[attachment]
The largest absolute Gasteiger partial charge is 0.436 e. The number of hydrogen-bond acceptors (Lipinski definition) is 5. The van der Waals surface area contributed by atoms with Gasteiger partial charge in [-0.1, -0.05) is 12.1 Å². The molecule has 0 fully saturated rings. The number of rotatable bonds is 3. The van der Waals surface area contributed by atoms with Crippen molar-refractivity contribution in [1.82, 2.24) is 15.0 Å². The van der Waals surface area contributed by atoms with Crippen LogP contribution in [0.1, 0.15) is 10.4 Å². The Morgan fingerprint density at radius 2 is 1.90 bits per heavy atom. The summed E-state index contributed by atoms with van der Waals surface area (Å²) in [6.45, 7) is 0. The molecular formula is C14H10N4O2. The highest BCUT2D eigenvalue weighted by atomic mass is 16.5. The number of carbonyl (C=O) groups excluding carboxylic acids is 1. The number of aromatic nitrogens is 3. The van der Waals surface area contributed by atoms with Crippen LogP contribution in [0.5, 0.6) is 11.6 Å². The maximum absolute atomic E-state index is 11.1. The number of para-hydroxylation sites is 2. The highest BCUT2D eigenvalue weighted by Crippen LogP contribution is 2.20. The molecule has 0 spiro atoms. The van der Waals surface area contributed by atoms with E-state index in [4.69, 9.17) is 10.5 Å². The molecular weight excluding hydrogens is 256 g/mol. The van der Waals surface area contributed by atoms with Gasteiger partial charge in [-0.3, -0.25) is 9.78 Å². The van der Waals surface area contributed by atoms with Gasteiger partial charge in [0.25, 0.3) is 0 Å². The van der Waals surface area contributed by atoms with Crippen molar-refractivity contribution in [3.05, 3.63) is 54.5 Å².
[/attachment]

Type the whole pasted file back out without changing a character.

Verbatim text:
The largest absolute Gasteiger partial charge is 0.436 e. The number of hydrogen-bond acceptors (Lipinski definition) is 5. The van der Waals surface area contributed by atoms with Gasteiger partial charge in [-0.1, -0.05) is 12.1 Å². The molecule has 0 fully saturated rings. The number of rotatable bonds is 3. The van der Waals surface area contributed by atoms with Crippen molar-refractivity contribution in [1.82, 2.24) is 15.0 Å². The van der Waals surface area contributed by atoms with Crippen LogP contribution in [0.1, 0.15) is 10.4 Å². The Morgan fingerprint density at radius 2 is 1.90 bits per heavy atom. The summed E-state index contributed by atoms with van der Waals surface area (Å²) in [6.45, 7) is 0. The molecular formula is C14H10N4O2. The highest BCUT2D eigenvalue weighted by atomic mass is 16.5. The number of carbonyl (C=O) groups excluding carboxylic acids is 1. The number of aromatic nitrogens is 3. The van der Waals surface area contributed by atoms with Crippen LogP contribution in [0.5, 0.6) is 11.6 Å². The maximum absolute atomic E-state index is 11.1. The number of para-hydroxylation sites is 2. The highest BCUT2D eigenvalue weighted by Crippen LogP contribution is 2.20. The molecule has 0 spiro atoms. The van der Waals surface area contributed by atoms with E-state index in [4.69, 9.17) is 10.5 Å². The molecular weight excluding hydrogens is 256 g/mol. The van der Waals surface area contributed by atoms with Gasteiger partial charge in [-0.3, -0.25) is 9.78 Å². The van der Waals surface area contributed by atoms with Gasteiger partial charge in [0.25, 0.3) is 0 Å². The van der Waals surface area contributed by atoms with Crippen molar-refractivity contribution in [3.05, 3.63) is 54.5 Å².